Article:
Impingement syndrome is condition commonly seen in aging adults. Impingement involves the contact or rubbing of two bony structures. Over time, this can create bone spurring and degenerative changes of the joint. As a result the shoulder may weaken or the soft tissues may be compromised. Impingement is closely related to rotator cuff tendinitis and shoulder bursitis. As a result of an injury to the rotator cuff muscles swelling often ensues, triggering a series of events that lead to pain and weakness in the shoulder muscles. Treatment for shoulder impingement includes oral anti-inflammatories, ice and rest. Physical therapy may be assigned by your physician to improve flexibility within the joint and strengthen the surrounding muscles. When a patient fails to improve with conservative measures, surgical intervention is and option to address their impingement and possible further intra-articular damage it has caused. The impinging portion of the shoulder can be removed to provide smooth movement of the joint and to avoid future damage to intra-articular structures, such as the labrum.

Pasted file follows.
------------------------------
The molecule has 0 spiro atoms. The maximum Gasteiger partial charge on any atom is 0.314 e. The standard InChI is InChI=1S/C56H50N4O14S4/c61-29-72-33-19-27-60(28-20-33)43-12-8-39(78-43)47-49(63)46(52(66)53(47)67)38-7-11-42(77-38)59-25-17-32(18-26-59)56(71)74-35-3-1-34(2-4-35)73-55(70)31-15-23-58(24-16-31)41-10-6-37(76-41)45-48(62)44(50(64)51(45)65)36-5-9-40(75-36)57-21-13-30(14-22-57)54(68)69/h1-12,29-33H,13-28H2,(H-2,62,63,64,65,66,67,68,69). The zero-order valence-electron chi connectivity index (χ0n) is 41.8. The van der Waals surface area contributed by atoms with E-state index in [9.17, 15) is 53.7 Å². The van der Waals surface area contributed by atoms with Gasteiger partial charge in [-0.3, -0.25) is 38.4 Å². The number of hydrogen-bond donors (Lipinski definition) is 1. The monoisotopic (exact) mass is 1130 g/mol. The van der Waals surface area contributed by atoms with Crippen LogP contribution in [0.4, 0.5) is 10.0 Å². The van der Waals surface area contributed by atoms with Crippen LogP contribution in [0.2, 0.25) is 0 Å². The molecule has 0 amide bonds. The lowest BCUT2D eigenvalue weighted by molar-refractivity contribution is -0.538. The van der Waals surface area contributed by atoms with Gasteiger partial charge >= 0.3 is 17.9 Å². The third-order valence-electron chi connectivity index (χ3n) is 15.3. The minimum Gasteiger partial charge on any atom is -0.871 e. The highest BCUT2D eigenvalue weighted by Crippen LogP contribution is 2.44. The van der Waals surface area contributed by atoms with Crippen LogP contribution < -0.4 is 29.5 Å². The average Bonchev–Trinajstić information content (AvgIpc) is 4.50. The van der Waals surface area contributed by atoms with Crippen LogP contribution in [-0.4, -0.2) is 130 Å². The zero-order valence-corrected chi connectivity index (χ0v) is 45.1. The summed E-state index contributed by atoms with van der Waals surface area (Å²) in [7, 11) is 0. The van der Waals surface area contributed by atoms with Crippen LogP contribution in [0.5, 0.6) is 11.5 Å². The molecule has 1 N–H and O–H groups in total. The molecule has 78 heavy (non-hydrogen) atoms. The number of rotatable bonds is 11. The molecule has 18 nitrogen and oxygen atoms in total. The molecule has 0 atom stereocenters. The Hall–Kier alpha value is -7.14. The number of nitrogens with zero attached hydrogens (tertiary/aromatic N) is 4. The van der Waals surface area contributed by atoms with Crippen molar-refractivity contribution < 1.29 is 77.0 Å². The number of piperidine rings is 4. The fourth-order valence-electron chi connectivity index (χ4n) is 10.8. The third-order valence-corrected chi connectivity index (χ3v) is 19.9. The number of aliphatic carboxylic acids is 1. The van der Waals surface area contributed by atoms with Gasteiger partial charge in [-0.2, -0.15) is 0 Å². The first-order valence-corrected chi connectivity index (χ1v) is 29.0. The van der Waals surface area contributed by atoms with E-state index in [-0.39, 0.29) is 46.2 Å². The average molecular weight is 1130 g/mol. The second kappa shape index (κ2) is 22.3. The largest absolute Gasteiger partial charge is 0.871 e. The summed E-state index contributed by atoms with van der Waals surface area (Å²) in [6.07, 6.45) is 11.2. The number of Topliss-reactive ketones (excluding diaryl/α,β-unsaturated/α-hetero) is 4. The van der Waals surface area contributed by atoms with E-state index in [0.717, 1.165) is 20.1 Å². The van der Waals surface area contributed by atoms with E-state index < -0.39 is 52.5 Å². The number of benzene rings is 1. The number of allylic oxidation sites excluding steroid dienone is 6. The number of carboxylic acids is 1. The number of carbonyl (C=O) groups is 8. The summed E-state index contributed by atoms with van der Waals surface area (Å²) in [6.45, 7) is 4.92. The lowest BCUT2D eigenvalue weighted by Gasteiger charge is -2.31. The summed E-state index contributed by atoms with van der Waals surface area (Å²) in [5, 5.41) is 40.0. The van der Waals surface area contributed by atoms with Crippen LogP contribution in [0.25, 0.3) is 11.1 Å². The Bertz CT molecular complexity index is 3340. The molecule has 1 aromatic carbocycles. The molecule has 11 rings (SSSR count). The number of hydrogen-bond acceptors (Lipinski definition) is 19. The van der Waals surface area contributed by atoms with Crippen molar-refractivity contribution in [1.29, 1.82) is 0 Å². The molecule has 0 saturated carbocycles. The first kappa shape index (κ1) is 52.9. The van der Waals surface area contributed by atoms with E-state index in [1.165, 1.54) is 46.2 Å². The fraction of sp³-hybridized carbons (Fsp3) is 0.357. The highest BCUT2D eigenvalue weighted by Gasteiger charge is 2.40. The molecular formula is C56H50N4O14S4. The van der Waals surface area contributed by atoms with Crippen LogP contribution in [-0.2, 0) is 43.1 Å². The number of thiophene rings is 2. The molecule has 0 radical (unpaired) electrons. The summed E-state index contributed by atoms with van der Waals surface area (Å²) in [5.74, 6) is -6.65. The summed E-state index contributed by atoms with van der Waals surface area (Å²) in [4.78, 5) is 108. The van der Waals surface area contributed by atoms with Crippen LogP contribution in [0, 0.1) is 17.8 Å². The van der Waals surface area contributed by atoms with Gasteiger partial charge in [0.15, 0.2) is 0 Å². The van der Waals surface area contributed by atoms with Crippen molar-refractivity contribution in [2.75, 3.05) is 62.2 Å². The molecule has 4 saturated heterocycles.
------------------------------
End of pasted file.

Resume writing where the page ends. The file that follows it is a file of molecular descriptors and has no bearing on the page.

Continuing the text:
Shoulder arthroscopy is generally an outpatient procedure. The averagepostoperative course involves 2-6 weeks in a shoulder sling to protect the work done on the shoulder. A sling may be required for 6 weeks if the shoulder's condition requires a more extensive surgery. Most patients begin physical therapy 2-6 weeks after surgery. Patient's return to work is extremely variable after their procedure, depending on their surgery and their work type. Athletes can expect to return to sports between 6 months and 1 year after surgery. High-level athletes participate in an intense physical therapy course after surgery, gradually increasing their workout intensity.